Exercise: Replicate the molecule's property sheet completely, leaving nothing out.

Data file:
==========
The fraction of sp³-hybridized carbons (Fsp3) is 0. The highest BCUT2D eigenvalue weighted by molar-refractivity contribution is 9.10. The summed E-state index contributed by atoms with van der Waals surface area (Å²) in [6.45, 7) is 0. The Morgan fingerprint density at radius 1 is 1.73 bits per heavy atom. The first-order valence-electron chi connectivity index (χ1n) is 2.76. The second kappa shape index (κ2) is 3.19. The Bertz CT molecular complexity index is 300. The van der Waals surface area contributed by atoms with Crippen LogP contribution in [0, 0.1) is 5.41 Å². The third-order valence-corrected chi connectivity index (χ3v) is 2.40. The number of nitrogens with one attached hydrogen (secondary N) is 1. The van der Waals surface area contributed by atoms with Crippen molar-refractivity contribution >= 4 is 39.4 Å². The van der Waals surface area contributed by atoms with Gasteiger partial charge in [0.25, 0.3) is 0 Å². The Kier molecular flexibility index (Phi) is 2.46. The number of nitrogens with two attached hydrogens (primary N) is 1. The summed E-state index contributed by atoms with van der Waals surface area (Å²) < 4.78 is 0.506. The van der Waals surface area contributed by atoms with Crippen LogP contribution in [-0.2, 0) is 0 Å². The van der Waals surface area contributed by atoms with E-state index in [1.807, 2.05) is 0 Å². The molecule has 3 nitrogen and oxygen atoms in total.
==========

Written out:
The fraction of sp³-hybridized carbons (Fsp3) is 0. The highest BCUT2D eigenvalue weighted by molar-refractivity contribution is 9.10. The summed E-state index contributed by atoms with van der Waals surface area (Å²) in [6.45, 7) is 0. The Morgan fingerprint density at radius 1 is 1.73 bits per heavy atom. The first-order valence-electron chi connectivity index (χ1n) is 2.76. The second kappa shape index (κ2) is 3.19. The Bertz CT molecular complexity index is 300. The van der Waals surface area contributed by atoms with Crippen LogP contribution in [0, 0.1) is 5.41 Å². The third-order valence-corrected chi connectivity index (χ3v) is 2.40. The number of nitrogens with one attached hydrogen (secondary N) is 1. The van der Waals surface area contributed by atoms with Crippen molar-refractivity contribution >= 4 is 39.4 Å². The van der Waals surface area contributed by atoms with Gasteiger partial charge in [0.25, 0.3) is 0 Å². The Kier molecular flexibility index (Phi) is 2.46. The number of nitrogens with two attached hydrogens (primary N) is 1. The summed E-state index contributed by atoms with van der Waals surface area (Å²) < 4.78 is 0.506. The van der Waals surface area contributed by atoms with Crippen LogP contribution in [-0.2, 0) is 0 Å². The van der Waals surface area contributed by atoms with E-state index in [1.807, 2.05) is 0 Å². The molecule has 3 nitrogen and oxygen atoms in total.